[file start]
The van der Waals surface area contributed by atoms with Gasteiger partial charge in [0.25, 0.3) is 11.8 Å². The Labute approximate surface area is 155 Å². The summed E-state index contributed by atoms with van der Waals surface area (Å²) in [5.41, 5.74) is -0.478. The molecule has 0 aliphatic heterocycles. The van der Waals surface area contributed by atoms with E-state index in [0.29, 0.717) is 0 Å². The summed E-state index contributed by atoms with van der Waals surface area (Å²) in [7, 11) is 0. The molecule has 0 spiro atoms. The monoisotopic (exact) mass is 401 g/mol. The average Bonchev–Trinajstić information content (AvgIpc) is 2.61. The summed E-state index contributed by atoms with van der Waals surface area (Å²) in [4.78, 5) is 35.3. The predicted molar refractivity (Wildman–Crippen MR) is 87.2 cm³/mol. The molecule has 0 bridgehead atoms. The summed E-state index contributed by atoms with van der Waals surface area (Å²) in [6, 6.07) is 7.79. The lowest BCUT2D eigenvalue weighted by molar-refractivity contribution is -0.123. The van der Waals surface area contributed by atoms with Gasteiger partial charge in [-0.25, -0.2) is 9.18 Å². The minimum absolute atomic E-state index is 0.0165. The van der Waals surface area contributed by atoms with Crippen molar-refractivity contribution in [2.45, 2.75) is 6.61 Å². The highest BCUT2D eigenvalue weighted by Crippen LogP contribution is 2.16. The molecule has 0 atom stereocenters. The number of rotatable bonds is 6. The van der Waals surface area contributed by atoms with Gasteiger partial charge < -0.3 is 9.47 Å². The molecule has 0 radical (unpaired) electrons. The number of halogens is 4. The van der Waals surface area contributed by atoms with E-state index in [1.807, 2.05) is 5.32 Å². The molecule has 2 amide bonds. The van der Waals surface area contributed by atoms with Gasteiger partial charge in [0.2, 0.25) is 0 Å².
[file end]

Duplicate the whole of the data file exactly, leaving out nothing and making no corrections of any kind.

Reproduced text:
The van der Waals surface area contributed by atoms with Gasteiger partial charge in [0.25, 0.3) is 11.8 Å². The Labute approximate surface area is 155 Å². The summed E-state index contributed by atoms with van der Waals surface area (Å²) in [5.41, 5.74) is -0.478. The molecule has 0 aliphatic heterocycles. The van der Waals surface area contributed by atoms with E-state index in [0.29, 0.717) is 0 Å². The summed E-state index contributed by atoms with van der Waals surface area (Å²) in [7, 11) is 0. The molecule has 0 spiro atoms. The monoisotopic (exact) mass is 401 g/mol. The average Bonchev–Trinajstić information content (AvgIpc) is 2.61. The summed E-state index contributed by atoms with van der Waals surface area (Å²) in [4.78, 5) is 35.3. The predicted molar refractivity (Wildman–Crippen MR) is 87.2 cm³/mol. The molecule has 0 bridgehead atoms. The summed E-state index contributed by atoms with van der Waals surface area (Å²) in [6, 6.07) is 7.79. The lowest BCUT2D eigenvalue weighted by molar-refractivity contribution is -0.123. The van der Waals surface area contributed by atoms with Gasteiger partial charge in [-0.25, -0.2) is 9.18 Å². The minimum absolute atomic E-state index is 0.0165. The van der Waals surface area contributed by atoms with Crippen molar-refractivity contribution in [2.45, 2.75) is 6.61 Å². The highest BCUT2D eigenvalue weighted by Crippen LogP contribution is 2.16. The molecule has 0 atom stereocenters. The number of rotatable bonds is 6. The van der Waals surface area contributed by atoms with Gasteiger partial charge < -0.3 is 9.47 Å². The molecule has 0 radical (unpaired) electrons. The number of halogens is 4. The van der Waals surface area contributed by atoms with E-state index in [1.807, 2.05) is 5.32 Å². The molecule has 2 amide bonds. The van der Waals surface area contributed by atoms with Gasteiger partial charge in [0.2, 0.25) is 0 Å².